Skewed oil demand narrative makes calls for $90 crude questionable

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Some prominent Wall Street banks are permanent oil bulls and are quick to wheel out the tantalizing $100 forecasts each time crude goes into an upward spiral.

Crude’s month-long rally, which propped up Brent futures by almost US $10/barrel to a nine-week high settlement of $87.43/barrel on July 4, split the market between bulls predicting $90 and sceptics saying seemed like a stretch.

One might be forgiven for questioning the existence of the latter, as bullish calls always get more air time. Pricier crude means costlier fuel for consumers and the media’s bad news bias is further amplified by market commentators happy to explain why the rising prices are justified, while contrarian viewpoints remain the unsung exception.

Some prominent Wall Street banks are permanent oil bulls and are quick to wheel out the tantalizing $100 forecasts each time crude goes into an upward spiral. Right or not, the market pays heed to their prophecies.

Then there is the world of energy equity investors, who also help drum up the narrative of higher oil prices, perhaps in the hope of boosting their portfolios and/or convictions.

This is by no means an outright dismissal of the prospect of the latest crude rally having legs but rather, a cautionary tale not to get caught in an echo chamber.

The key questions for most stakeholders is whether $90s would be a blip or sustained, and if the latter, what are the supporting factors for it to be the base case.

Summer’s seasonal oil demand bump, a largely US-Europe phenomenon, can indeed lead to depleted inventories and a backwardated structure in crude’s forward curve that rewards speculative longs, all working to prop up prices.

But this year’s summer demand narrative rests almost entirely on a strong start to holiday air travel supporting expectations of robust growth in jet fuel consumption. It has been ignoring the lacklustre performance of gasoline and diesel on either side of the Atlantic, which appears entrenched.

Global passenger demand measured in revenue passenger kilometres was up 15.4% year-on-year over January-May, according to the International Air Transport Association’s latest monthly data released in the first week of July. But jet fuel demand accounts for only about 7% of global oil consumption.

Gasoline demand in the US, the single biggest market for the product, came in 1.3% lower year-on-year at an average of 8.64 million b/d in the first four months of 2024, according to the latest monthly data from the country’s Energy Information Administration. The average in the four weeks to June 28 was down 1% versus a year ago. Diesel consumption in the US as well as Europe is taking a hit from a sustained months-long contraction in manufacturing, a tide which is also not expected to turn.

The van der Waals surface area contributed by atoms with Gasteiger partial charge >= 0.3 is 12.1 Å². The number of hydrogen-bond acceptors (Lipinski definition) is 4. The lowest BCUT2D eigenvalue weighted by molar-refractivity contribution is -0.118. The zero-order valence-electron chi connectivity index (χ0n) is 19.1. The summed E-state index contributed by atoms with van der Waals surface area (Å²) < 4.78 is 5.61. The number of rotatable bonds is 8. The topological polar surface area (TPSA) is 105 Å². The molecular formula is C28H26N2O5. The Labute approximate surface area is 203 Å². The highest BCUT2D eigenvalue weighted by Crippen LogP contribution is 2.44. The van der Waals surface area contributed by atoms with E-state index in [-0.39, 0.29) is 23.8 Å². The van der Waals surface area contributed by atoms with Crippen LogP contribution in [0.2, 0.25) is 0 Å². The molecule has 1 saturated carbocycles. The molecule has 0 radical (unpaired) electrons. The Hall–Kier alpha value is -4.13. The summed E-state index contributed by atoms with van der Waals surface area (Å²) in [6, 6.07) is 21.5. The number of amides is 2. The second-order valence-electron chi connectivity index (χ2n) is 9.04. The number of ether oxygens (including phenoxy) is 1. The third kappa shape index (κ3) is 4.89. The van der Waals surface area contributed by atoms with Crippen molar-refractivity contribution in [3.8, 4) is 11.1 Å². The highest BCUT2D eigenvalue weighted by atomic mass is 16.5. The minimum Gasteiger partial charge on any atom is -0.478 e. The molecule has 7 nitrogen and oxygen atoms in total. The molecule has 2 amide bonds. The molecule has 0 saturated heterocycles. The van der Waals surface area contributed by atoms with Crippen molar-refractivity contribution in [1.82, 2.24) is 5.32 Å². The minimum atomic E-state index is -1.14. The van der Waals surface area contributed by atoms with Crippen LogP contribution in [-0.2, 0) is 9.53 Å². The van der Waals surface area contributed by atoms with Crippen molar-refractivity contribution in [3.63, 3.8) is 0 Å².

The bullish camp also appears to be ignoring the sustained sluggishness of Chinese oil demand, a country that forecasters of all stripes expect to contribute the lion’s share of global consumption growth this year. Optimism over a strong economic and oil demand rebound last year, as China dismantled nearly three years of strict Covid controls, proved misplaced, and it’s time to retire the exuberant sanguinity.

China’s estimated crude imports averaging 11.08 million b/d through the first half of this year were down from 11.38 million b/d in the corresponding period of 2023. Despite the drop, the country moved a considerable 790,000 b/d of crude into stockpiles during the period. China does not publish official domestic fuel demand data, but the crude imports and estimated stockpiling point to an anemic appetite.

Indian fuel demand came in 4.3% higher on-year at an average of around 5.27 million b/d in the first half. But the country is a distant third oil consumer behind the US and China, and in absolute terms, its increment translated to just 220,000 b/d.

Asia as a whole is seeing tepid consumption growth. The region’s average crude imports of 27.16 million b/d through the first half of the year were dwarfed by the 27.29 million b/d bought in the same period of 2023.

All-in, the big picture on the demand front does not support the case for crude to clamber into the $90s in the current quarter.

On the supply front, the OPEC/non-OPEC alliance is sticking to its current production target until the end of September, including the 2.2 million b/d “voluntary” additional cuts by eight of the group’s members, which are planned to be gradually unwound starting in October.

The wild card on the supply front is the ongoing Atlantic hurricane season, which is forecasted to be the most active the US has ever seen, with 4-7 major hurricanes. Beryl, which was poised to barrel through Texas after battering several Caribbean islands as a deadly Category 5 hurricane in the first week of July served an early reminder of the vulnerabilities of US crude and refined products supply. The US pumps about 1.8 million b/d of crude in the Gulf of Mexico, while the coastal states of Texas and Louisiana are home to about 8 million b/d of refining capacity.

A storm that knocks out substantial US Gulf oil production and/or refining capacity for a prolonged period of time could see crude spiking beyond $90. But such a situation is unlikely to be allowed to prevail, as it will inevitably prompt the release of strategic oil stocks from the US and other OECD countries to slam a lid on pump prices. That is especially true of an election year in the US.


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